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Advances in Condensed Matter Physics
Volume 2012 (2012), Article ID 129794, 3 pages
Multiferroic Magnetoelectric Composites and Their Applications
1Novgorod State University, Veliky Novgorod 173003, Russia
2University of Texas at San Antonio, San Antonio, TX 78249, USA
3Virginia Polytechnic Institute and State University, Blacksburg, VA 24061, USA
Received 2 September 2012; Accepted 2 September 2012
Copyright © 2012 Mirza Bichurin et al. This is an open access article distributed under the Creative Commons Attribution License, which permits unrestricted use, distribution, and reproduction in any medium, provided the original work is properly cited.
The progress in electronic technology is directly coupled with the advances made in materials science. Within the broad class of materials available today, functional materials provide unique opportunity for developing novel components and devices as their physical and chemical properties are sensitive to changes occurring in the environment such as temperature, pressure, electric field, magnetic field, and so forth. To exemplify, ferromagnetic and ferroelectric materials are presently utilized in a wide range of systems. A combination of ferromagnetic and ferroelectric materials provides a new class of functional materials, termed as magnetoelectrics. The magnetoelectric effect can be obtained through various other combinations and even in single-phase materials. The focus of this special issue is on fundamental understanding of the magnetoelectric (ME) multiferroic composites, their synthesis, and their application in some novel device architectures.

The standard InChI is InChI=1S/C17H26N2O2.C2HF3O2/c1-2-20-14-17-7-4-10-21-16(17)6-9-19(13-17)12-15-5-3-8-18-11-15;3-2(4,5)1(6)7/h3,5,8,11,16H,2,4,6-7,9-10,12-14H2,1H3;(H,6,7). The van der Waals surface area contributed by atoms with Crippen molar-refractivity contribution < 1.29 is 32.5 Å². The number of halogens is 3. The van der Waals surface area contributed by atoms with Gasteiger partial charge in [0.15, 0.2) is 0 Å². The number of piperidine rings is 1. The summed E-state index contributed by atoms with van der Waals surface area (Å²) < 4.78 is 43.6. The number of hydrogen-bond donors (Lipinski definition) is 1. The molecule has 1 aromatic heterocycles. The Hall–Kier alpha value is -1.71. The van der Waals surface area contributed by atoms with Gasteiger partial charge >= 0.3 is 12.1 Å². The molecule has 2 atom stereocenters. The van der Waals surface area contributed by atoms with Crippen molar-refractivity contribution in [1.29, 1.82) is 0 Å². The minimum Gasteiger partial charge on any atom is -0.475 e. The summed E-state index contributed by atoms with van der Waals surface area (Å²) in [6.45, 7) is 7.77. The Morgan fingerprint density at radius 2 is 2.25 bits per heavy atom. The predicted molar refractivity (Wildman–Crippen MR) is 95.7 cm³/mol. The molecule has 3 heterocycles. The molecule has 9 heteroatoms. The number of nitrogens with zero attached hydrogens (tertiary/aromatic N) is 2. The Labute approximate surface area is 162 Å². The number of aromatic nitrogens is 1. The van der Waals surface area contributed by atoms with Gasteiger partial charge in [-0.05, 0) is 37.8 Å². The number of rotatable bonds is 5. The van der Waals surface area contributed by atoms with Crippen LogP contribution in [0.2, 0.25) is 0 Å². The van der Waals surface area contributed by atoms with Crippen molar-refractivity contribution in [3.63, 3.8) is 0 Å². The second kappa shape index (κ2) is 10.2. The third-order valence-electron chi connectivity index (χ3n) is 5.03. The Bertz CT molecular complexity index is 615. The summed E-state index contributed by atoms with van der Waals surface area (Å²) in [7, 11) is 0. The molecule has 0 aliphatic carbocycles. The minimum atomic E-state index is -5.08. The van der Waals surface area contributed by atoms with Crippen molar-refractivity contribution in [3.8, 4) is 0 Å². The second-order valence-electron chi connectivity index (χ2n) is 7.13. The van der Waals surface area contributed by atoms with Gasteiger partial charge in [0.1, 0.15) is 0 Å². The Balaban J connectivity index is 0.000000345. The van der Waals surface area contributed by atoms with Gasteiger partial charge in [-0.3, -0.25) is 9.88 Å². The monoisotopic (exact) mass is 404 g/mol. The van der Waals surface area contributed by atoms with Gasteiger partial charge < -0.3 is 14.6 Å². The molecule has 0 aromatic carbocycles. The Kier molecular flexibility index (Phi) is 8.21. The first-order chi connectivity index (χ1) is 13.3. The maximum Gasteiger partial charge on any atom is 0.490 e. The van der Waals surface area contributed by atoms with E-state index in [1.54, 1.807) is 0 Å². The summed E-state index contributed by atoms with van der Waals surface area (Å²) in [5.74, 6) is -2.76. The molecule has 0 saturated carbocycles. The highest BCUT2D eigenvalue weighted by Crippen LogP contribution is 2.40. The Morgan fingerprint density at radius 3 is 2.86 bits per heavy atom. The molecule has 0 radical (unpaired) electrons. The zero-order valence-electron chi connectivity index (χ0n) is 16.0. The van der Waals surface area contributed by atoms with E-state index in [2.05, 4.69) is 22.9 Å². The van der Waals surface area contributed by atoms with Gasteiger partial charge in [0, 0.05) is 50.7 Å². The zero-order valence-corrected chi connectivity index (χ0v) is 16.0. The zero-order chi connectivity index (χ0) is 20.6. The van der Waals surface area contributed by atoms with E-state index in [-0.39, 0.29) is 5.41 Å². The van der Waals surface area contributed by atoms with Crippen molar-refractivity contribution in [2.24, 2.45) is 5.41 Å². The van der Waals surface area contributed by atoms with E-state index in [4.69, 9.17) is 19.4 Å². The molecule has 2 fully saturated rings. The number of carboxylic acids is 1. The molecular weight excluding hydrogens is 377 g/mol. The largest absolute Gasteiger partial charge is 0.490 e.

The ME effect can be defined as inducing the electric polarization in a material under an applied magnetic field, or vice versa, inducing the magnetization through an applied electric field. The effect was first observed in antiferromagnetic Cr2O3 at room temperature with ME voltage coefficient on the order of 20 mV/cmOe. A composite material can be made magnetoelectric by combining magnetostrictive effect with the piezoelectric effect. In these composites, ME coefficient is dependent upon the elastic coupling occurring at the interface between piezoelectric and magnetostrictive phases. These magnetostrictive-piezoelectric composites provide significantly enhanced ME effect as compared to Cr2O3. Functional composites are defined by connectivity of materials such as 2-2 composite which is 2 dimensionally laminated, 3-0 composite which has dispersed particles in 3-dimensional matrix, and 3-1 composite which has 1-dimensional rods embedded in 3-dimensional matrix structures. Magnetostrictive-piezoelectric laminate composites with 2-2 connectivity have shown much higher ME coefficients than that of single-phase materials or particulate composites. In this issue, we provide detailed mathematical modeling approaches that can be used to describe the dynamic behavior of ME coupling in magnetostrictive-piezoelectric composites in wide frequency region, demonstrate practical transducer structures based upon these models, and discuss new applications.
Miniaturization of microwave devices is important for communication systems. Small-size and high-performance devices are necessary to reduce the cost and improve the functionality of system. There is a need for frequency tunable devices such as resonators, phase shifters, delay lines, and filters in the microwave and millimeter wave frequency regimes. Ferrites are used in tunable microwave and millimeter-wave devices, and the tunability is traditionally realized through the variation of a bias-magnetic field. This magnetic tuning could be achieved over a very wide frequency range, but is relatively slow and noisy, and requires high power for operation. Similar devices but with some unique advantages could be realized by replacing the ferrite with a ferrite-ferroelectric composite. The structures and models provided in this issue can be used to develop components that not only reduce the cost but also improve performance and application regimes.